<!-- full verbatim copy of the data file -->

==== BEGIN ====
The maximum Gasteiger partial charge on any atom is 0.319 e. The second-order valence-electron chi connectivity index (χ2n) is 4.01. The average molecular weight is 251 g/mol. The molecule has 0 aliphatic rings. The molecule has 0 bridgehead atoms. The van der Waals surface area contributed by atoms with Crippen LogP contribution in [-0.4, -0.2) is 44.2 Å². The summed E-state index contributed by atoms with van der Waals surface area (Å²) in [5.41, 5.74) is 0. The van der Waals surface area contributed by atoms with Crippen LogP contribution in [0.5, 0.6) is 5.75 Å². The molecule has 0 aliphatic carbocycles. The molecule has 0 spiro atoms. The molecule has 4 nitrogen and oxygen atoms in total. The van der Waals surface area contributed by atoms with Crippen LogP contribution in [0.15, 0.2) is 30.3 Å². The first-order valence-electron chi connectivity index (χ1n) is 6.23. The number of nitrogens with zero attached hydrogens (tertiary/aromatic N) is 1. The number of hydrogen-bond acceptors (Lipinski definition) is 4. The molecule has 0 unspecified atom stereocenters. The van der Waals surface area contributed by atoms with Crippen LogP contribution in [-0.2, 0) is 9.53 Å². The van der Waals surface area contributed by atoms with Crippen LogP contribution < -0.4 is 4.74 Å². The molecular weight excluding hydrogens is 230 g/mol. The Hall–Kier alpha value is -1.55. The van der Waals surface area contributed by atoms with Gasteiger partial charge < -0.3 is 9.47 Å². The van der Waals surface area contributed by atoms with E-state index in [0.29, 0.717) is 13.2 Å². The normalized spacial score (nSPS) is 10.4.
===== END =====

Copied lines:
The maximum Gasteiger partial charge on any atom is 0.319 e. The second-order valence-electron chi connectivity index (χ2n) is 4.01. The average molecular weight is 251 g/mol. The molecule has 0 aliphatic rings. The molecule has 0 bridgehead atoms. The van der Waals surface area contributed by atoms with Crippen LogP contribution in [-0.4, -0.2) is 44.2 Å². The summed E-state index contributed by atoms with van der Waals surface area (Å²) in [5.41, 5.74) is 0. The van der Waals surface area contributed by atoms with Crippen LogP contribution in [0.5, 0.6) is 5.75 Å². The molecule has 0 aliphatic carbocycles. The molecule has 0 spiro atoms. The molecule has 4 nitrogen and oxygen atoms in total. The van der Waals surface area contributed by atoms with Crippen LogP contribution in [0.15, 0.2) is 30.3 Å². The first-order valence-electron chi connectivity index (χ1n) is 6.23. The number of nitrogens with zero attached hydrogens (tertiary/aromatic N) is 1. The number of hydrogen-bond acceptors (Lipinski definition) is 4. The molecule has 0 unspecified atom stereocenters. The van der Waals surface area contributed by atoms with Crippen LogP contribution in [-0.2, 0) is 9.53 Å². The van der Waals surface area contributed by atoms with Crippen LogP contribution < -0.4 is 4.74 Å². The molecular weight excluding hydrogens is 230 g/mol. The Hall–Kier alpha value is -1.55. The van der Waals surface area contributed by atoms with Gasteiger partial charge < -0.3 is 9.47 Å². The van der Waals surface area contributed by atoms with E-state index in [0.29, 0.717) is 13.2 Å². The normalized spacial score (nSPS) is 10.4.